As students, teachers, and writers, we know many things. We know about events. We know information and data and facts. Most likely, we are familiar with this type of knowledge, our explicit knowledge: things we can easily write down or verbalize, which is also easy to understand. However, there is another kind of knowledge, tacit knowledge, which isn’t as easy to communicate or easy to be aware of. Tacit knowledge can provide valuable insights into yourself—your patterns, capacities, and potential challenges.
Here at the UCWbL, we see immense value in uncovering our tacit knowledge, especially when we look to reflect on our work. One of our favorite ways of getting to our tacit knowledge is through a Generative Knowledge Interview, GKI for short. Developed by Dr. Melissa Pete and her colleagues at the University of Michigan, GKIs work to help us better understand that tacit knowledge.
But how?, you might ask. Simple, by sharing experiences with our peers and having them reflect back to us patterns within our experiences.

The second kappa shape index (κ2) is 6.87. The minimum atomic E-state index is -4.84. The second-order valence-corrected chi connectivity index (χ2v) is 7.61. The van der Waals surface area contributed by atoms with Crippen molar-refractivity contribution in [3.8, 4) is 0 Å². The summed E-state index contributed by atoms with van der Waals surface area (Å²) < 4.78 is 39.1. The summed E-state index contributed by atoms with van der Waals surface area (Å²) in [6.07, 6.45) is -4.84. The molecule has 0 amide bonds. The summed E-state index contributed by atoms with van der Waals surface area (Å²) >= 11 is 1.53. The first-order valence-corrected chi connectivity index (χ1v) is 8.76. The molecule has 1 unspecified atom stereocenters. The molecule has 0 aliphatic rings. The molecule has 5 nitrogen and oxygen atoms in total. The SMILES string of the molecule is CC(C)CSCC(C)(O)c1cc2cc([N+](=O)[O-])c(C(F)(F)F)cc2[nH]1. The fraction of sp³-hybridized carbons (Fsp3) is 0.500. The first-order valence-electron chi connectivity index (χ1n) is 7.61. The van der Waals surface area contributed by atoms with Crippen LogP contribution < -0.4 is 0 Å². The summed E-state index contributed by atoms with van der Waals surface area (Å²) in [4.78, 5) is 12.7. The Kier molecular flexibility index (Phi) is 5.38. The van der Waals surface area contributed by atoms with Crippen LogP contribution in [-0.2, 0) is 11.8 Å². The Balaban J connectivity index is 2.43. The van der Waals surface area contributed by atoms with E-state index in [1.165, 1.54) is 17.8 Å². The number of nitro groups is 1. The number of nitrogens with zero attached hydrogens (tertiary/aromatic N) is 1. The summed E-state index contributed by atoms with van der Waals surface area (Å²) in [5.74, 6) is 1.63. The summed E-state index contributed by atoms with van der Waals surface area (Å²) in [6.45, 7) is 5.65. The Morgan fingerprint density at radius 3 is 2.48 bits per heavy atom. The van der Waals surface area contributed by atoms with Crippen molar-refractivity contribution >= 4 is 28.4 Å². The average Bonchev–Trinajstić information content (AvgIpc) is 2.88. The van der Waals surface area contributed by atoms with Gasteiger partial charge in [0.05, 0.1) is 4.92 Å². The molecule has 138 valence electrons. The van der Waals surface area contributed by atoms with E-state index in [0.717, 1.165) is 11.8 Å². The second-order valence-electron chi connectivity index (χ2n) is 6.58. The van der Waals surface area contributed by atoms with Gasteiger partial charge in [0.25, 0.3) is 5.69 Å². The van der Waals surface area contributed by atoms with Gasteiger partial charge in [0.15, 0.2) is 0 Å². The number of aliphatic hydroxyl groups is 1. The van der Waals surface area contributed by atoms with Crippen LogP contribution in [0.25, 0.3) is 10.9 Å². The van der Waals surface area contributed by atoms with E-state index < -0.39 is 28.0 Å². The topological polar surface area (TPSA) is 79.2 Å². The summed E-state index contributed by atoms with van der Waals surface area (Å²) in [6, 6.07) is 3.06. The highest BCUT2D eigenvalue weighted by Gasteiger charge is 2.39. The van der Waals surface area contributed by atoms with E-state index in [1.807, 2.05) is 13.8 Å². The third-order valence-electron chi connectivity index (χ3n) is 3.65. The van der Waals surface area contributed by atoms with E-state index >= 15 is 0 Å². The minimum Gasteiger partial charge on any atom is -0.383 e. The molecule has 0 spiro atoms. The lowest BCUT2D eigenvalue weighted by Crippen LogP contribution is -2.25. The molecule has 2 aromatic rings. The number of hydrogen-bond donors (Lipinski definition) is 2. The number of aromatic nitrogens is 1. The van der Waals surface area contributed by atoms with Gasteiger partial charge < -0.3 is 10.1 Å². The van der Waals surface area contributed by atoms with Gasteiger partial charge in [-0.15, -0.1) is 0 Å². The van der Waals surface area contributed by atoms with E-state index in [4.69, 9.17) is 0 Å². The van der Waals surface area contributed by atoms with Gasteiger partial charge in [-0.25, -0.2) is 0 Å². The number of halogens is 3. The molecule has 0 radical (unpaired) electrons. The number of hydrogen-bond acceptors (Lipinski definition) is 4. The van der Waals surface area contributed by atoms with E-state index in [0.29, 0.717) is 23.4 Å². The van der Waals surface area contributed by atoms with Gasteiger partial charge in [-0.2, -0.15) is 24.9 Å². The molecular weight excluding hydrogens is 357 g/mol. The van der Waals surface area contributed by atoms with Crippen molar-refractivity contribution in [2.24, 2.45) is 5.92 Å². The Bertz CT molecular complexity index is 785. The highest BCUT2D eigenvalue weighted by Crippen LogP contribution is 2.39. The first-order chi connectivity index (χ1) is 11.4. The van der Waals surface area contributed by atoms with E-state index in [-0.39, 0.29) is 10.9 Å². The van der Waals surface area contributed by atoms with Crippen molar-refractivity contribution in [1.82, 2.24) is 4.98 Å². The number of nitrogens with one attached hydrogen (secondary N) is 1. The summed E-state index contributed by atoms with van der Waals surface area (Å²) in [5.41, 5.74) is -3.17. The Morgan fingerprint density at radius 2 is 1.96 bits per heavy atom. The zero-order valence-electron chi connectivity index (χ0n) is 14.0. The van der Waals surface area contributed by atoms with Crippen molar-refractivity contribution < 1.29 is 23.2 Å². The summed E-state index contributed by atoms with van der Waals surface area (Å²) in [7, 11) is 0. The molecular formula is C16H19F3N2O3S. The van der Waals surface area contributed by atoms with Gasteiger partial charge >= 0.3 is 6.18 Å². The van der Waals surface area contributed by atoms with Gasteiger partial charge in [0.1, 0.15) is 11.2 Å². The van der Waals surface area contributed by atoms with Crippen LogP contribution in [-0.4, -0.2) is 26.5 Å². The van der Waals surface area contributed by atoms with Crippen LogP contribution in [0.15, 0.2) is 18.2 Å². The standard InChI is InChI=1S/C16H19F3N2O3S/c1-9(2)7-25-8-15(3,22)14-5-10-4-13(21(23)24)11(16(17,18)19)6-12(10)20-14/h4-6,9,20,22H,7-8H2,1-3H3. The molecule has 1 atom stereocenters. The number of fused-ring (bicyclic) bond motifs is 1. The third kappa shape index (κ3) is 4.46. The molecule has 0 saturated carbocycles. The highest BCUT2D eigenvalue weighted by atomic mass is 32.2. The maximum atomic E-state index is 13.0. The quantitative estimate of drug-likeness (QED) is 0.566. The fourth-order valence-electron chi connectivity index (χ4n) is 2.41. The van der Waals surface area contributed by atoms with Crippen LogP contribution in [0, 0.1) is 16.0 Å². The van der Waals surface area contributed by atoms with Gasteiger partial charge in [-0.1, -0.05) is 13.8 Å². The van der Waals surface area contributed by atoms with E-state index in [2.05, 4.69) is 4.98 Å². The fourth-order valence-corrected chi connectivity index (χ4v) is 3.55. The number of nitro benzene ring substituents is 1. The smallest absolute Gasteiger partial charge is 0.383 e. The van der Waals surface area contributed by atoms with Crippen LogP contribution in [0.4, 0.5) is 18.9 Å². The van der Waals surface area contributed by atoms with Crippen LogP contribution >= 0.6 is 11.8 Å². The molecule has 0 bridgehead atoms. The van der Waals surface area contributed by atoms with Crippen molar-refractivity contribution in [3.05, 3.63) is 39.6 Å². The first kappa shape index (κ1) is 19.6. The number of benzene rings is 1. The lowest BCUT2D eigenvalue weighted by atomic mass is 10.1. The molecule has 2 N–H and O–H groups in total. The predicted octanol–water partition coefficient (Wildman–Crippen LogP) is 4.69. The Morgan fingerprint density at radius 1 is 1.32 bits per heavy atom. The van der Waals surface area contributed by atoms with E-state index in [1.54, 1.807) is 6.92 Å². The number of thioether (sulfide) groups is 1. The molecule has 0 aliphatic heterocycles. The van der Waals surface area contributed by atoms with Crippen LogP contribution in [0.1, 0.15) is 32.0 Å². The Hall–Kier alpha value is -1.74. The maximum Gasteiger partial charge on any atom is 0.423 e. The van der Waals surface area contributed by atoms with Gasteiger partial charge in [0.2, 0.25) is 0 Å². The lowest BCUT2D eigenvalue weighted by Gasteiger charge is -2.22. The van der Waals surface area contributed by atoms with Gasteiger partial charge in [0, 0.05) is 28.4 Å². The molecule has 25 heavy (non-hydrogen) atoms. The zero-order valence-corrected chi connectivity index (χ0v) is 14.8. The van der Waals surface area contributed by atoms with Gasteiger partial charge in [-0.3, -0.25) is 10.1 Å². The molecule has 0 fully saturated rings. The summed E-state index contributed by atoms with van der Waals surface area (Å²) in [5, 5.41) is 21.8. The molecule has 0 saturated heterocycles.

First, participants write down three stories or experiences they’ve had in which they were challenged, enlightened, or learned something about themselves. Then, in groups of three, participants take turns sharing their stories—one is the story teller, one the interviewer, and one the note taker. Once the story teller has finished sharing their story, the interviewer and note taker then share the patterns, skills, capacities, or challenges they noticed.
It is through this sharing of our experiences and having peers relate back patterns they noticed that we are able to start to uncover that tacit knowledge. These patterns help us to understand ourselves better, and help us to understand the knowledge we have but aren’t necessarily aware of. The idea is, if you can become aware of your tacit knowledge, you will be better prepared as you step into a new classroom, job, or environment.
Check out the video from the DePaul Teaching Commons on Generative Knowledge Interviews and how they can help you uncover your tacit knowledge, and visit the DePaul Teaching Commons Website for more information on how to utilize GKIs!